In the world of natural beauty, changing up your hair care routine can be one of the toughest to achieve. But that’s not to say it’s not worth the effort.
Some of you may remember my honey hair-washing experience. Yes, I washed my hair with honey…for an entire month. I gave it an honest go, but my hair just never felt clean. Now I’m onto something new — castile soap.
Castile soap is a natural, vegetable-oil-based soap that has many, many uses. Surely you’ve come across Dr. Bronner’s famous “18-in-1” castile soap that boasts a multitude of uses, like washing your hands/face/body/hair, brushing your teeth, cleaning your dishes, washing your windows, scrubbing your bathroom and more.
While I’m no expert in washing hair with castile soap, I’ve picked up quite a few tips along the way:
Leave yourself some extra time.
The process is actually super simple, but it does require a few extra minutes of prep. I make my washing and rinsing concoctions just before getting into the shower, but you could make in advance, if that’s easier! Being organized is key, so store all of your materials in the same area if possible.
Dilute, dilute, dilute.
Castile soap is extremely alkaline, which means that it can quickly disrupt your hair’s natural pH balance if you use too much. Trust. I’ve made the mistake. Dilute your soap in purified water. I know it’s way easier to use water straight from the tap, but even the cleanest tap water is likely to contain enough chlorine and heavy metals to be harmful to your precious locks. The necessary ratio of soap to water will differ from person to person (and even from day to day) but, with a little bit of experimenting and patience, you’ll quickly become a pro. I use a ratio of 1 tablespoon castile soap to 2 cups purified water. Start with that, and experiment from there.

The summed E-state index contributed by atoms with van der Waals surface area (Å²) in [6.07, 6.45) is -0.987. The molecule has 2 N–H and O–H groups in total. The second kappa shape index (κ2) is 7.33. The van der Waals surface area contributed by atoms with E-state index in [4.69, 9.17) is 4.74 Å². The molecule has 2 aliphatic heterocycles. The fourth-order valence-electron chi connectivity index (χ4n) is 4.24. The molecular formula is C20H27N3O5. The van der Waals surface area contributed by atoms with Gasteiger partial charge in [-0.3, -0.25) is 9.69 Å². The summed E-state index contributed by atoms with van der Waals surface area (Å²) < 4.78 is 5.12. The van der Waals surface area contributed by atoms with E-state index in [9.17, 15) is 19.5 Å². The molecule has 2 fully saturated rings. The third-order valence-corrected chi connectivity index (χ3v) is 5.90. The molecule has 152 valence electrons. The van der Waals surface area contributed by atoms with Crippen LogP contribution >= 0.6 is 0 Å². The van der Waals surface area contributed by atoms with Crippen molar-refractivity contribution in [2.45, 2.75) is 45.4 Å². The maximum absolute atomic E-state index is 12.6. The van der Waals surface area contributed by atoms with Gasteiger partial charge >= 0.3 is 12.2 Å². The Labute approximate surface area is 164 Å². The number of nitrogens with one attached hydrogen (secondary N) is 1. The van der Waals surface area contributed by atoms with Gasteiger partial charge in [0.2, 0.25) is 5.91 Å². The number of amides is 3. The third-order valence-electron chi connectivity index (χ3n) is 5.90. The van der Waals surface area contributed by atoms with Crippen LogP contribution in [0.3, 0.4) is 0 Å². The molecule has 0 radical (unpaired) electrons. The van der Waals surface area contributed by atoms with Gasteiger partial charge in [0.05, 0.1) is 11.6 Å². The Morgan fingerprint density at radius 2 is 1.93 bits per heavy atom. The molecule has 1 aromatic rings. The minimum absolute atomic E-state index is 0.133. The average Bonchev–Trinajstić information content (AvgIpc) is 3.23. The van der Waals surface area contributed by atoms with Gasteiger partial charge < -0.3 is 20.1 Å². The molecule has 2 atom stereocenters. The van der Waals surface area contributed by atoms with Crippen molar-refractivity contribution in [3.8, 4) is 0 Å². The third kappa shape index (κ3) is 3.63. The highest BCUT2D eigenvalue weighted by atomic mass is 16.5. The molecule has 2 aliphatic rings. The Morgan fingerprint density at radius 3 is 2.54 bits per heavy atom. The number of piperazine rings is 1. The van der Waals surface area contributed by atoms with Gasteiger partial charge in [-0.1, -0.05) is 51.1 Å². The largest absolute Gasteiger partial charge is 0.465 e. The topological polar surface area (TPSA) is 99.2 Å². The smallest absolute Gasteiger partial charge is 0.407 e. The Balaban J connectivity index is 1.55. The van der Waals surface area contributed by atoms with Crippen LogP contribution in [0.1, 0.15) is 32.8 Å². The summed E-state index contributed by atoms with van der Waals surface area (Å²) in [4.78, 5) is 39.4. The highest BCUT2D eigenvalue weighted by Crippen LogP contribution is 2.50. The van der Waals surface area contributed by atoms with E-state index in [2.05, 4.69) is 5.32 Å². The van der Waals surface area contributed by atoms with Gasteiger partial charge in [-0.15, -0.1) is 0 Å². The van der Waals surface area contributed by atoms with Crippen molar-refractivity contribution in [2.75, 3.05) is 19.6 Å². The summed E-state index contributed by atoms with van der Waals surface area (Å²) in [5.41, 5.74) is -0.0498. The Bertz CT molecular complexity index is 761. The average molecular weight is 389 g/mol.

Get a squeeze bottle.
I use glass jars, personally, but this requires really swift movements in order to pour the mixture exactly where I want it. It might be helpful to use a squeeze bottle instead – especially when you’re just starting out. Look for BPA-free. ;)
Follow with an acidic rinse.
This step is crucial! I repeat: CRUCIAL. Since castile soap is very alkaline, it requires a follow-up rinse of something acidic like lemon juice or apple cider vinegar to restore the pH. I’ve used both, and they’re both excellent! Again, dilute the acidic agent in purified water. I do about ¼ cup of lemon juice or ACV to 2 cups water, but again, this is up for experimentation. If you’re using apple cider vinegar, your hair may retain a bit of the smell, but this will likely dissipate more and more with each wash, until you can’t smell it at all. I also like to add in a few drops of essential oil – lavender has been my recent go-to. After you rinse, run cold water over your hair to seal it. Word to the wise: Be sure not to mix your acidic agent and castile soap – they’ll cancel each other out!
Finish with an oil.
Since we’re no longer using conditioner, we should consider another way to incorporate moisture. Oil to the rescue! The choice is up to you and your personal preferences: avocado, coconut, argan, jojoba, almond, apricot… Steer clear of unnatural additives.
Use a natural dry shampoo.
One of the reasons I love washing with castile soap is — I don’t have to wash my hair as often as I used to. All I need is a little dry shampoo to keep it looking fresh.
Be open to experimentation.
Going all natural with hair care is not an easy feat. Be open to experimenting with different ingredients, different brands and different ratios – and most importantly, do it all with love. Remember why you decided to do this to begin with: because you care! About the environment, and about yourself.
+ All FP Beauty + Wellness here!